"They have to keep understanding and listening to what I'm telling them about how tough it is," he said. "The train has got to be a work train, not the Stanley Cup train. The Stanley Cup train was last year and some guys just have to get off that train."
With the Kings sagging to ninth in the West at the All-Star break, it may seem the Stanley Cup train has left the station. But they will have precedent on their side when the season resumes Tuesday.
In each season from 2005-06 through 2013-14 (excluding the lockout-shortened 2012-13 season) at least one but no more than three teams made the playoffs after being outside a qualifying spot at the All-Star or Olympic break. The Kings did it in 2010-11, making the playoffs after being one point out at the All-Star break. It should be noted that the 2010 and 2014 Olympic breaks were about two weeks later — and nearly two weeks longer — than All-Star breaks during that span.
Center Anze Kopitar said the Kings can't rely only on their resilience and the memory of winning the Cup in 2012 as the No. 8 seed.
"You want to build up your game up until the playoffs. Right now we realize that we're not playing good hockey and we're going to have to pick it up to make it," he said. "That being said, I think we're one point out of a playoff spot so it's not all that bad."
Here's a look at who's in what kind of shape as the season resumes:
IN: The Ducks (31-10-6 for a league-best 68 points) are 12 points ahead of second-place San Jose in the Pacific Division. They've overcome injuries and illnesses and have depth up the middle, thanks to Ryan Kesler. Nashville might be vulnerable while goalie Pekka Rinne recovers from a knee injury, but the Predators should still get a top-three spot in the Central Division. St. Louis and Chicago (5-5-0 before the break) also are pretty close to locks.
Looking at the East, Tampa Bay, Detroit (24th straight playoff trip), Montreal and the New York Islanders appear to be playoff bound. Yes, the Islanders.
NEARLY THERE: The San Jose Sharks and Vancouver Canucks, though each team won only five of its last 10 games before the break. And you have to think the Kings will rediscover their resolve — or acquire an experienced defenseman.
In the East, the Pittsburgh Penguins have too much talent to miss, and the New York Rangers are hitting stride — and have games in hand on the Metropolitan Division leaders. Current wild-card place-holders Washington and Boston have opened a gap between them and their pursuers.
MAYBE: The Winnipeg Jets looked solid in winning seven of their last 10. The Calgary Flames are hoping Sean Monahan and Johnny Gaudreau are too young to feel playoff-race pressure. Colorado isn't as good defensively as the teams it's chasing.
OUT: The Dallas Stars are inconsistent and the Minnesota Wild has been thoroughly disappointing. Neither has shown signs it can sustain success. Florida has had good spurts but is a season away from a playoff berth. Ottawa, Toronto and Philadelphia have some major restructuring ahead. Columbus doesn't have enough depth.
FAR OUT: The Arizona Coyotes and Edmonton Oilers are the main candidates to start trading potential free agents for draft picks or prospects. New Jersey can't be the NHL's oldest team again. Carolina is likely to soon be a seller. The Buffalo Sabres lead the Connor McDavid sweepstakes and must hope the draft lottery goes their way.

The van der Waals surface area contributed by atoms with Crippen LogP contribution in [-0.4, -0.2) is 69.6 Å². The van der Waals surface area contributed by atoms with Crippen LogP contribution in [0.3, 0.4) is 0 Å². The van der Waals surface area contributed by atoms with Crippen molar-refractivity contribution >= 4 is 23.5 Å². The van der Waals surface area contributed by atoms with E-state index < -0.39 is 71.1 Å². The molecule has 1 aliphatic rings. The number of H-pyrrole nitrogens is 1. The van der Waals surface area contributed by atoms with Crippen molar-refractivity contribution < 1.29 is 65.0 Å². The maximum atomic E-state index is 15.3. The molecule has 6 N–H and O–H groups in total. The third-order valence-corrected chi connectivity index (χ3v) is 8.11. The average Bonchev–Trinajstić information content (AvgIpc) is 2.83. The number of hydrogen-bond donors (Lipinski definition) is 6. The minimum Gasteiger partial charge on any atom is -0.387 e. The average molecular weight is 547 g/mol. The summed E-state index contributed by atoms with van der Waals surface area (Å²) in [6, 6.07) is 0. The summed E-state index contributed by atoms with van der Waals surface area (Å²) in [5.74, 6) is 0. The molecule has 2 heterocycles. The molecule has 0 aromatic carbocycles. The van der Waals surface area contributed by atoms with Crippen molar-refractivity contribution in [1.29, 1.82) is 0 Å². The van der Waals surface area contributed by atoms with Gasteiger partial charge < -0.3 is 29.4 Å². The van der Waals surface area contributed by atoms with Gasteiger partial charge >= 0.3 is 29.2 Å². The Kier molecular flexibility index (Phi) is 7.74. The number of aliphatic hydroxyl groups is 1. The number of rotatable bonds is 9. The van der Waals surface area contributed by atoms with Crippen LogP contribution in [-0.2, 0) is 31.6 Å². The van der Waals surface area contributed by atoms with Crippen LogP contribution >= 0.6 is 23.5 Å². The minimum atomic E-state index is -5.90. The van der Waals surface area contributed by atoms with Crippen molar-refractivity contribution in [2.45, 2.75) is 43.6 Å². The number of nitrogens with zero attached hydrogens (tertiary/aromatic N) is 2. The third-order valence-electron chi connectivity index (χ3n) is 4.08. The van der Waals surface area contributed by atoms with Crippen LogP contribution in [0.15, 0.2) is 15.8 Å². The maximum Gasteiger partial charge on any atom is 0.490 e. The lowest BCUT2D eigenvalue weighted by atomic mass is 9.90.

Commissioner Gary Bettman said last weekend the NHL and NHL Players' Assn. haven't decided whether players will participate in the 2018 Winter Games in Pyeongchang, South Korea. If NHL players don't go, they might not return to future Olympics.
"I think the league and the players' association realize that if you step back, you can't go back and forth," said Dave Ogrean, executive director of USA Hockey. "The International Ice Hockey Federation wants NHL players in the Games. They want it to be the best tournament…. But we can't wait until the last year of the quadrennium to make that decision."
Players want to participate but owners dislike long Olympic breaks and the NHL and NHLPA figure to profit more off the just-announced 2016 World Cup than the Olympics because they retained the World Cup's commercial rights.
If NHL players don't go to South Korea, European nations can draw on domestic leagues. Ogrean said the U.S. "might have to take a creative approach." That could mean sending college kids, leaving NBC to play up parallels with the 1980 "Miracle on ice" team. Using junior-level players seems unlikely.
"There's some different possibilities," Ogrean said, "and that's why if NHL players are not going to go, we need to know in 2015 or 2016, not the year before."
Goaltender Martin Brodeur, who extended his leave from the St. Louis Blues to two weeks, is expected to decide his future in the next few days…. Per NHL policy, Sidney Crosby will miss Pittsburgh's game against Winnipeg on Tuesday because he cited an injury when he withdrew from the All-Star team but didn't miss his team's last game before the break. He will be there in a way: the Penguins are giving away a Crosby bobblehead that night.
Final All-Star note: Columbus did a fine job as host, but the game was a 29-goal blur. "You feel bad for the goalies with that many goals but the fans love it and it looked like they were having fun," Tampa Bay forward Steven Stamkos said. "It was great to see. They had been waiting a couple years for this game. They did it right."
Follow Helene Elliott on Twitter @helenenothelen